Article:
City reduces library staffing shortage, but union says more employees needed
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A persistent staffing shortage that previously forced the city to reduce hours at Winnipeg’s public libraries has now eased, though a union says there are still too few employees.
The vacancy rate for all city libraries combined was 7.8 per cent, with 28 unfilled positions, as of Jan. 17, down from 22.8 per cent vacancy and 92 unfilled positions on July 23, 2021, according to data from the city.
(The vacancy percentages differ from past city reports due to a later data correction.)
During the same period, the total number of library staff positions dropped to 358 this year from 404 in 2021, while full-time equivalent positions remained static at 215.42 for both years.
Those figures show a substantial improvement, according to Karin Borland, the city’s manager of library services.
“Since June, we hired seven new branch head librarians. These are key leaders in our facilities. With almost one (hired) a month, that’s really unprecedented,” said Borland. “We’ve (also) had a couple of rounds of shelver recruitment, the entry-level position… (so) we’re in a much better position (than last year.)”
The data shows the library staff count rose to 330 this year from 312 in 2021.
While the total number of available positions dropped by 46, Borland said that number can be misleading since some part-time positions may have been eliminated to create a single full-time slot.
The full-time equivalent number of staff held constant, which measures the total number of full-time employees based on hours worked rather than the actual number of individual staff members. (Each part-time employee would count as a fraction of one FTE).
Borland said that FTE figure is determined by the council-imposed budget for library services, while the number of individual staff can vary by availability and staffing needs.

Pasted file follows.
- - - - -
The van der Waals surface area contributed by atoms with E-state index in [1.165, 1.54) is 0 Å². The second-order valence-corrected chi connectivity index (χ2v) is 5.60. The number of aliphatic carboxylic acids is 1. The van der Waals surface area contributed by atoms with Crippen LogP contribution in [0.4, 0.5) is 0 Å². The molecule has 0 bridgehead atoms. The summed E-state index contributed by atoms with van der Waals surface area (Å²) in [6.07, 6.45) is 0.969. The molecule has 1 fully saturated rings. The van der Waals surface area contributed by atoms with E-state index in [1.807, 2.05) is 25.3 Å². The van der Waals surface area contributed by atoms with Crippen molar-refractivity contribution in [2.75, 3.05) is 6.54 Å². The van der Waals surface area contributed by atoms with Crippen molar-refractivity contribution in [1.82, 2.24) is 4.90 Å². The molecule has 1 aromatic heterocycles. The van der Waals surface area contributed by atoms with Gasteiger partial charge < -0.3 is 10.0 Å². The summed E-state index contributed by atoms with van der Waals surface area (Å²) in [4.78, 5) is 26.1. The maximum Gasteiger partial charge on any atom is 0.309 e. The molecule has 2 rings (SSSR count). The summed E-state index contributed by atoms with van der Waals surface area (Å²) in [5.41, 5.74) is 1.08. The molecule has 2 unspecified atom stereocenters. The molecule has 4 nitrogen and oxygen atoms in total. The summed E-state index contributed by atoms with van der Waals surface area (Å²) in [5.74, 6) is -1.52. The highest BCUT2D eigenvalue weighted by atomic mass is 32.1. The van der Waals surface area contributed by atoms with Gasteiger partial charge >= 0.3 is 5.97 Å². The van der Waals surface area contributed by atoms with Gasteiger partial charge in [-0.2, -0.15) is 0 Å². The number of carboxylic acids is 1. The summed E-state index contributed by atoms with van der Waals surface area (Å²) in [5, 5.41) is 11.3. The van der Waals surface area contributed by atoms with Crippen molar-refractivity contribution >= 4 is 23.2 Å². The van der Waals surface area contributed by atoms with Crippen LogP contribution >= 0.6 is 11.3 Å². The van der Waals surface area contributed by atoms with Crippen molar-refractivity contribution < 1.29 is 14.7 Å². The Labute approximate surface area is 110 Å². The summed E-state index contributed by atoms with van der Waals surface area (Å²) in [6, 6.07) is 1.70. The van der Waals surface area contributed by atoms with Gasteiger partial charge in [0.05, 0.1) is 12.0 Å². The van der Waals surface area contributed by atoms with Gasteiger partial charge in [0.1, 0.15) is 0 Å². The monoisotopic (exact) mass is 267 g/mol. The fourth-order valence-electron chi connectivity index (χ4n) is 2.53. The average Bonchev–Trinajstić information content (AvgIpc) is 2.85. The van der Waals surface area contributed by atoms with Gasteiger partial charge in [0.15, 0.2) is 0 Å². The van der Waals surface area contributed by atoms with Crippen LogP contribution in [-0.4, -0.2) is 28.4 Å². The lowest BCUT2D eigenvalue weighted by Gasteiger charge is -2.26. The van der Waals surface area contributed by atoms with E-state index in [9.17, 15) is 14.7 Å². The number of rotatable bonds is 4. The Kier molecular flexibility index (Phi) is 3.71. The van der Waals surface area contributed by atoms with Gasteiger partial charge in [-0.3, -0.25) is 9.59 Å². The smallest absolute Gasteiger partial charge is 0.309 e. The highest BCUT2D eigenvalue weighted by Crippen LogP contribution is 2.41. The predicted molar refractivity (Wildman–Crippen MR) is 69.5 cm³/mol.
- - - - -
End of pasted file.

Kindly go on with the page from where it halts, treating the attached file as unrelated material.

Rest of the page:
The city previously confirmed library hours were sometimes shortened in 2020, 2021 and 2022, due to both the pandemic and a lack of employees. Borland said filling more staff positions has prevented the need to continue cutting hours in recent months.
“Since June, we have officially had full, regular, unreduced, pre-COVID hours,” she said.
The manager said work is still underway to address the remaining staff shortage, noting it can fluctuate due to internal promotions.
The city noted libraries and other departments have also been affected by an international labour shortage.
“Anecdotally, we can advise that the City of Winnipeg is experiencing recruitment and retention challenges in a very competitive post-pandemic job market. This challenge is not unique to the city as an employer, and we’re exploring all options to address this as best we can,” city spokesman David Driedger said in an emailed statement.
The union that represents library staff argues the continued vacancies and reduced overall number of positions is still creating heavy workloads.
“It’s important to know that (some) positions have been held vacant for five to 10 years. The city’s been using vacancy management as a cost-saving means for a long time now,” said Gord Delbridge, president of the Canadian Union of Public Employees Local 500.
Delbridge said more workers are needed to better spread out tasks, as the current worker shortage creates excessive stress for existing employees.
“Right now, what’s happening with the City of Winnipeg as a whole, they’re basically skeleton crews and that’s putting a lot of burden on the staff to do more with less,” he said.
The union leader suggested the city could increase employee salaries and add new education and training options to better attract and retain workers.
Born and raised in Winnipeg, Joyanne loves to tell the stories of this city, especially when politics is involved. Joyanne became the city hall reporter for the Winnipeg Free Press in early 2020.